Portico Quartet, Ronnie Scott's, London
Tuesday 09 September 2008
"Has anybody here seen us busking?" Not a question you expect headliners to ask at this mecca of UK jazz, the preferred venue for US greats to hold court with their residencies.
These four south Londoners have taken over, token representatives of the genre on the Mercury Prize shortlist, with the winner announced today. Not that many aficionados are happy with such a description, for Portico Quartet mix world-music rhythms, Steve Reich minimalism and the sonically open minds of jazz's new generation to create the cosmopolitan, airy feel of their debut album, Knee-deep in the North Sea.
With their talents set to be displayed at this week's ceremony, they have already discovered this century's first original instrument. A dimpled wok with its lid on, the Swiss-devised hang is a nuanced take on the steel pan. Yet while the affable Nick Mulvey sits stage front, his three flying saucers rarely dominate the sound.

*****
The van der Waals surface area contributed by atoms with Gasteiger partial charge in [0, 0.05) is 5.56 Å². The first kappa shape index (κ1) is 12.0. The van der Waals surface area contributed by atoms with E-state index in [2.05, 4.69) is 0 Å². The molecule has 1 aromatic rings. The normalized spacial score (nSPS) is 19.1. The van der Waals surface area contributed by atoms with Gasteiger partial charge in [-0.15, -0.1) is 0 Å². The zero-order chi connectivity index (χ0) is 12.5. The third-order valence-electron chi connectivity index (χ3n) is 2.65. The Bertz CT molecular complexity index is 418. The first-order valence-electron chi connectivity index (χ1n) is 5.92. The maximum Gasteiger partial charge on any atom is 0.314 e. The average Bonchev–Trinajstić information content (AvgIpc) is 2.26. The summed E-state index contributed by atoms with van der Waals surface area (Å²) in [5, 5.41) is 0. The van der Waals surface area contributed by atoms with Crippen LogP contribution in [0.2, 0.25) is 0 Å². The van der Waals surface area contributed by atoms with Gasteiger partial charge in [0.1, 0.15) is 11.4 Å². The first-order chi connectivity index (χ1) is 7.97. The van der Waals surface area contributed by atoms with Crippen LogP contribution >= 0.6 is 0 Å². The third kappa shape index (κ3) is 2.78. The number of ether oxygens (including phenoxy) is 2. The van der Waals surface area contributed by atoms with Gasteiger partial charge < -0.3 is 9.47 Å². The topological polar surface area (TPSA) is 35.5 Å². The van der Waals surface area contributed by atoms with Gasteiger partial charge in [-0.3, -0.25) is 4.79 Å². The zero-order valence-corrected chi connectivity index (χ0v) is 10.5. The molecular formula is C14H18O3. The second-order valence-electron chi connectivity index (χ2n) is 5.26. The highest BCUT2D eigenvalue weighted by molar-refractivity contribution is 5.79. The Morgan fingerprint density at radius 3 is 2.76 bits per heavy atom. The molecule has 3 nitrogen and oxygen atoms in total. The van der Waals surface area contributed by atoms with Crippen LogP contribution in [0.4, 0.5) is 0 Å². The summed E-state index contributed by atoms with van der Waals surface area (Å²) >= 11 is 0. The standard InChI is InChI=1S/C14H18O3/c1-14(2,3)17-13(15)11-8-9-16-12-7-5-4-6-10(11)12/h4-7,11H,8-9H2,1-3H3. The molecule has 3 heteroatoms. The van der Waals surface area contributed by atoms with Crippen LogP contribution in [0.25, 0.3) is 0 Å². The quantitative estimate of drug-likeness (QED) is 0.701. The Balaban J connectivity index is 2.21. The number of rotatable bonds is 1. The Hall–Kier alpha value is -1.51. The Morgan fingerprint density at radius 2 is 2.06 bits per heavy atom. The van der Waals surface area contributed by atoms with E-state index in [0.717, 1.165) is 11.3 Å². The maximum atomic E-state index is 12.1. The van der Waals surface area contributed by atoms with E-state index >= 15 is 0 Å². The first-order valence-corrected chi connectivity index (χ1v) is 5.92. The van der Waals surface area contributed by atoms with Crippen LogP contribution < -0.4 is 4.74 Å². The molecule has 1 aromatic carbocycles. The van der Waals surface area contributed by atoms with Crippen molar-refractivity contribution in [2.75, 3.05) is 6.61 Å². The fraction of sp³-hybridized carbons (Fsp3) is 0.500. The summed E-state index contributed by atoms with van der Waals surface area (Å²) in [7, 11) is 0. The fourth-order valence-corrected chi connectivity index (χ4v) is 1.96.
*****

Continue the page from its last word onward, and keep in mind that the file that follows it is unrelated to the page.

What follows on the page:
Rather than being a collection of soloists – typical for the improvisation game – Portico live as well as play together, making them more like an indie group. They follow melodic lines that build in intensity before exploring variations, usually led by the mellifluous tone of their soprano saxophonist, Jack Wyllie. Milo Fitzpatrick's funky double bass leads "Dawn Patrol", supported by liquid steel-drum tones, while "News from Verona" features a skittering rhythm augmented by ringing gamelan notes from the hanghang (plural).
When this instrument takes a melodic role, as on "Zavodovski Island", the drums provide a more terse, pulsing pattern in this urgent spy theme. "Cittagazza", meanwhile, suggests sped-up film in a documentary on urban life.
Discovered on the streets, the four-piece are eager to entertain, so regularly miss the opportunity to fully express themselves. Moments where the group let rip remain politely truncated, while too many numbers peter out to an unsatisfying close. Apart from the woozy morning-after feel of the album's title track, there is little emotional variety.
They closely mirror the Penguin Café Orchestra, but without their focused eccentricity. "Prickly Pear" is more of a fruit salad, while "Monsoon: Top to Bottom" ought to be renamed light summer shower. There is much more to come from this young outfit, but for now the prize should remain just out of reach.
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